Ultra-processed foods linked to increased risk of Type 2 diabetes

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Ultra-processed food increases the risk of Type 2 diabetes, according to research. (Photo credit: Sweet Life/Unsplash)

A growing body of scientific evidence shows that consumption of ultra-processed foods leads to a higher risk of developing Type 2 diabetes.

Today, nearly 40 million people in the U.S. have diabetes, and more than 90% of those have Type 2. Diabetes is a chronic disease in which increased insulin resistance raises blood sugar levels. This condition, left unchecked, can inflict significant damage to nerves and blood vessels, heart, brain, kidneys, gastrointestinal tract, eyes, gums, and feet.

Type 1 diabetes is an autoimmune disease with symptoms typically appearing suddenly in childhood. Type 2 diabetes – up until recently – had primarily been diagnosed in adults older than the age of 45. But today, more children and young adults are developing Type 2 diabetes. In the next 40 years, the number of children with the disease is projected to increase by nearly 700%. Genetic factors can play a role in developing the disease, but the main factors for an elevated risk of Type 2 diabetes include obesity, waist circumference, and a sedentary lifestyle.

Today, more than half of the calories that American adults eat, and nearly 70% of children’s calories, come from ultra-processed food.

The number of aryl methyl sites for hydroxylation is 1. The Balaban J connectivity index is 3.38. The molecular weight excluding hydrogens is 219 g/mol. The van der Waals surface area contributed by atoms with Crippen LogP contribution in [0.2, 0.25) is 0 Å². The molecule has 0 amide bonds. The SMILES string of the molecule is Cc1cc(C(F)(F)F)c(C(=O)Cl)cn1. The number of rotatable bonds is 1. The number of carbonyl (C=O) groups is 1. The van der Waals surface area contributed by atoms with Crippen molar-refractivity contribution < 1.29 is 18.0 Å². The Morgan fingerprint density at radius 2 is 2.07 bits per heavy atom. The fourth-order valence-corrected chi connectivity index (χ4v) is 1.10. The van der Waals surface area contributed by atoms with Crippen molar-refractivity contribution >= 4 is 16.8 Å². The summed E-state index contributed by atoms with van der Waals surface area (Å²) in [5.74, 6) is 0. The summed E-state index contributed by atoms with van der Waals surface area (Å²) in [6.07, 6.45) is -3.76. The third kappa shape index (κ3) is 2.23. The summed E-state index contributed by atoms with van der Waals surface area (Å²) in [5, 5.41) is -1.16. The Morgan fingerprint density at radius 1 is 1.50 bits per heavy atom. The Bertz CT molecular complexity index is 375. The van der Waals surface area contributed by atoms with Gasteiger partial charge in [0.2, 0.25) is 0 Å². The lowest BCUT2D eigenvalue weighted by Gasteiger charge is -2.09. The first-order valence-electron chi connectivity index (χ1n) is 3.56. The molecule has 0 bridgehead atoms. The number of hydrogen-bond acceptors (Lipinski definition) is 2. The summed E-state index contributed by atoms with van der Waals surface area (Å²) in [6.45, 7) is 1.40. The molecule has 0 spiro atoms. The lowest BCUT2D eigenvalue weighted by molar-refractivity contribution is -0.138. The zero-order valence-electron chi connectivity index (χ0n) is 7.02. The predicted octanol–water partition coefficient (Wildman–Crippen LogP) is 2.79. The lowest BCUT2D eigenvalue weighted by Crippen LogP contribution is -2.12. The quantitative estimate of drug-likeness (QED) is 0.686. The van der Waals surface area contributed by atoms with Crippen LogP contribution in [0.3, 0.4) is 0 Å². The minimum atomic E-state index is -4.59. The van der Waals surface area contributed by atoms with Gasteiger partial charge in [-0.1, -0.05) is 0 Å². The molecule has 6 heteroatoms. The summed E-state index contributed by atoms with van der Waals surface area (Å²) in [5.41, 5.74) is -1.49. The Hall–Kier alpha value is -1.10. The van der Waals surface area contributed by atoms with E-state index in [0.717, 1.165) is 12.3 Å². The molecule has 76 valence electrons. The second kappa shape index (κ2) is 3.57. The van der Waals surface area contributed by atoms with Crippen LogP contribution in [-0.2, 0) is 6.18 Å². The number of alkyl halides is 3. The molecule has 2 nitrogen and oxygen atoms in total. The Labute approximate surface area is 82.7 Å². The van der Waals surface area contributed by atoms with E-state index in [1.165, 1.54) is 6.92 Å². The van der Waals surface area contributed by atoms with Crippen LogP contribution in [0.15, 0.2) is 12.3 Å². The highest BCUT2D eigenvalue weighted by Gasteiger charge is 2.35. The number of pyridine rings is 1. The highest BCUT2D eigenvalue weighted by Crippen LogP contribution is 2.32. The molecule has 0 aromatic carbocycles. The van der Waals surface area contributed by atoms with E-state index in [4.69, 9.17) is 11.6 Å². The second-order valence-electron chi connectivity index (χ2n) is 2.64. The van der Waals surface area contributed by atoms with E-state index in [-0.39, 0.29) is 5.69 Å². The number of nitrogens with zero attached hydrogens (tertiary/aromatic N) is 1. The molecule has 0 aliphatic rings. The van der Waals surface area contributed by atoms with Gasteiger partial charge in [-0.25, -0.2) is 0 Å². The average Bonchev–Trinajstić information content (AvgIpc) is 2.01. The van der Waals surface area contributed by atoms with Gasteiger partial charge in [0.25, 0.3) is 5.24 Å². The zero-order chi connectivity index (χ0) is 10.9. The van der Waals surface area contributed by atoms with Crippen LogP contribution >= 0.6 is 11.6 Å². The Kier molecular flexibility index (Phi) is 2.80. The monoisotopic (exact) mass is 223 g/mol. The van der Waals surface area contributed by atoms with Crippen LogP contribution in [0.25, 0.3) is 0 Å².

Lawmakers discuss diabetes risks of ultra-processed foods

Concerns around severe health risks related to ultra-processed food have made their way to Congress. In a letter to the FDA in February, Sen. Bernie Sanders noted the “skyrocketing” rates of Type 2 diabetes and obesity in the U.S. He then called for strong warning labels to be affixed on ultra-processed foods. 

Sanders also wrote an op-ed in USA Today in December 2023 titled, “We can’t allow the food and beverage industry to destroy our kids’ health.” He argued, “The time is long overdue for us to seriously combat the Type 2 diabetes and obesity epidemic in America. We must have the courage to take on the greed of the food and beverage industry that, every day, is attacking the health and well-being of our children.”